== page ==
I remember a time I said, "this is too hard." It was when my dad had been diagnosed with stage four-pancreatic cancer and my mother had Alzheimer’s. I was talking to my cousin who had already lost both of her parents. I told her that this was too hard and I just couldn’t deal with it. She gently said, "I know, but you don't have a choice." And I was so blessed by that time with them.
It is true there are difficult things that we can't walk away from. But difficult teachings are another matter. Yet, Peter has the right of it in his answer to Jesus. Jesus asks, "do you also wish to go away?" and Peter answers, "Lord, to whom can we go? You have the words of eternal life. We have come to believe and know that you are the Holy One of God."
Several years ago, some people here at St. Paul’s said they were leaving The Episcopal Church, because they couldn’t deal with our acceptance of everyone. This was shortly after Eugene Robinson was elected bishop in New Hampshire. The first question I asked was whether they had found another church. We need a church family to help nurture and support our faith when it wobbles. If those who wanted to leave hadn't found somewhere else to go, I urged them not to leave, at least not then. If they had found another community that was nurturing and supportive of them, then I urged them to go with my blessing.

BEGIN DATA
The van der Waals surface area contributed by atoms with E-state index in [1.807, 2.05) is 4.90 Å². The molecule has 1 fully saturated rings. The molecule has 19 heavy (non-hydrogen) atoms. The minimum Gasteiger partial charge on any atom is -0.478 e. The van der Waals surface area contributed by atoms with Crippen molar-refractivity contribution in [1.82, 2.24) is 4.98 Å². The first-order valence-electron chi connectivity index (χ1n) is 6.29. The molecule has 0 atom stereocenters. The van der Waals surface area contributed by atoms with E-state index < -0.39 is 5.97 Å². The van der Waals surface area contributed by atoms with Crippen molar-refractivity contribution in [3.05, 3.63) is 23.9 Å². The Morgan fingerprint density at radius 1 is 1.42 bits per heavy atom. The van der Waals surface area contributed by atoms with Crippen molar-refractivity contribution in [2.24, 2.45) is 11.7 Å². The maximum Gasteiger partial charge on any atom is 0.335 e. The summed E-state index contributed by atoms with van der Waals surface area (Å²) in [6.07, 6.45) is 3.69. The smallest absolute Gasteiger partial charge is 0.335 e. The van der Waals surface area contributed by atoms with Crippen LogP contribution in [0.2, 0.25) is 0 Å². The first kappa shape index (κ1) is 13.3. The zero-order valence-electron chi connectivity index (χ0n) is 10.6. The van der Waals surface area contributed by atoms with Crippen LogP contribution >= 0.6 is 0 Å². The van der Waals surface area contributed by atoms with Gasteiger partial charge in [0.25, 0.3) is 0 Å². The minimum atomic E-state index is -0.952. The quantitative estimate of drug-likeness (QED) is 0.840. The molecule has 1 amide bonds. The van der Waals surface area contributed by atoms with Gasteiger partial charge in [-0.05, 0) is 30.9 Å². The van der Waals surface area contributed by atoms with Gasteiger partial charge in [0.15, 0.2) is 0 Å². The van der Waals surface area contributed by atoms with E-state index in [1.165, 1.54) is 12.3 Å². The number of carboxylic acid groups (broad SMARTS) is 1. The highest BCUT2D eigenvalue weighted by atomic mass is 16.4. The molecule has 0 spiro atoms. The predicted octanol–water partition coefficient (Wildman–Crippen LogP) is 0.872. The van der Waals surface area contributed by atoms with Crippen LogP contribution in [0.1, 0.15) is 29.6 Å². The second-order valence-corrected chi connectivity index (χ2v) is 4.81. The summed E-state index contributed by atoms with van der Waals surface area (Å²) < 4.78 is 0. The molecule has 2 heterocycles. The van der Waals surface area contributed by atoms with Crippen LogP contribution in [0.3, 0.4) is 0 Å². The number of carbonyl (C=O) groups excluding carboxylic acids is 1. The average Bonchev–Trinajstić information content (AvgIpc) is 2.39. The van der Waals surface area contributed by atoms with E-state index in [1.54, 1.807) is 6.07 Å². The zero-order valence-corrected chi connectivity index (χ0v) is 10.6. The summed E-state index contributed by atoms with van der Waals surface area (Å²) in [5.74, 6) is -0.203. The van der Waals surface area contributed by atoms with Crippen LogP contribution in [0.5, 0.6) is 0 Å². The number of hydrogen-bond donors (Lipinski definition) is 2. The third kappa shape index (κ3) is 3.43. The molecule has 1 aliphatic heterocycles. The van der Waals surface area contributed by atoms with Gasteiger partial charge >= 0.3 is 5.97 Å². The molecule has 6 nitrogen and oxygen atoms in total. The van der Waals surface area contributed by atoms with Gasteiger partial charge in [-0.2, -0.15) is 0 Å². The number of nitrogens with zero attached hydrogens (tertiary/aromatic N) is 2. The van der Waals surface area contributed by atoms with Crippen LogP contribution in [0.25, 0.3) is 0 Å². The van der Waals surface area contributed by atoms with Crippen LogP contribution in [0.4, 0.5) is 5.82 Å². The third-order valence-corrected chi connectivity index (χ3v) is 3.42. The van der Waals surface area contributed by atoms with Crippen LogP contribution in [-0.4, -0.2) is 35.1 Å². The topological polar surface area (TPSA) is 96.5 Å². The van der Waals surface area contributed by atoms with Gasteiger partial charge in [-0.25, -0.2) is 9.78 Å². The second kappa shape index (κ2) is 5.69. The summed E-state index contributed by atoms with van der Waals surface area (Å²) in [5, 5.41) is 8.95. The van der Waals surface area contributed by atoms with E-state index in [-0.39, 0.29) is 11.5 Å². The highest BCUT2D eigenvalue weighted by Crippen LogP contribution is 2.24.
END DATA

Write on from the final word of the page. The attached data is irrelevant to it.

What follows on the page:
Recently, I found the following statement online. I’m not sure where Our Lady of Lourdes Catholic Church is located, but this is their welcome notice, and I believe it is ours also:
“We extend a special welcome to those who are single, married, divorced, gay, filthy rich, dirt poor, yo no habla Ingles. We extend a special welcome to those who are crying newborns, skinny as a rail or could afford to lose a few pounds.
We welcome you if you can sing like Andrea Bocelli, or like our pastor who can’t carry a note in a bucket. You’re welcome here if you’re “just browsing,” just woke up or just got out of jail. We don’t care if you’re more Catholic than the Pope, or haven’t been in church since little Joey’s Baptism.
We extend a special welcome to those who are over 60 but not grown up yet, and to teenagers who are growing up too fast. We welcome soccer moms, NASCAR dads, starving artists, tree-huggers, latte-sippers, vegetarians, junk food eaters. We welcome those who are in recovery, or still addicted. We welcome you if you’re having problems or you’re down in the dumps or if you don’t like “organized religion,” we’ve been there too.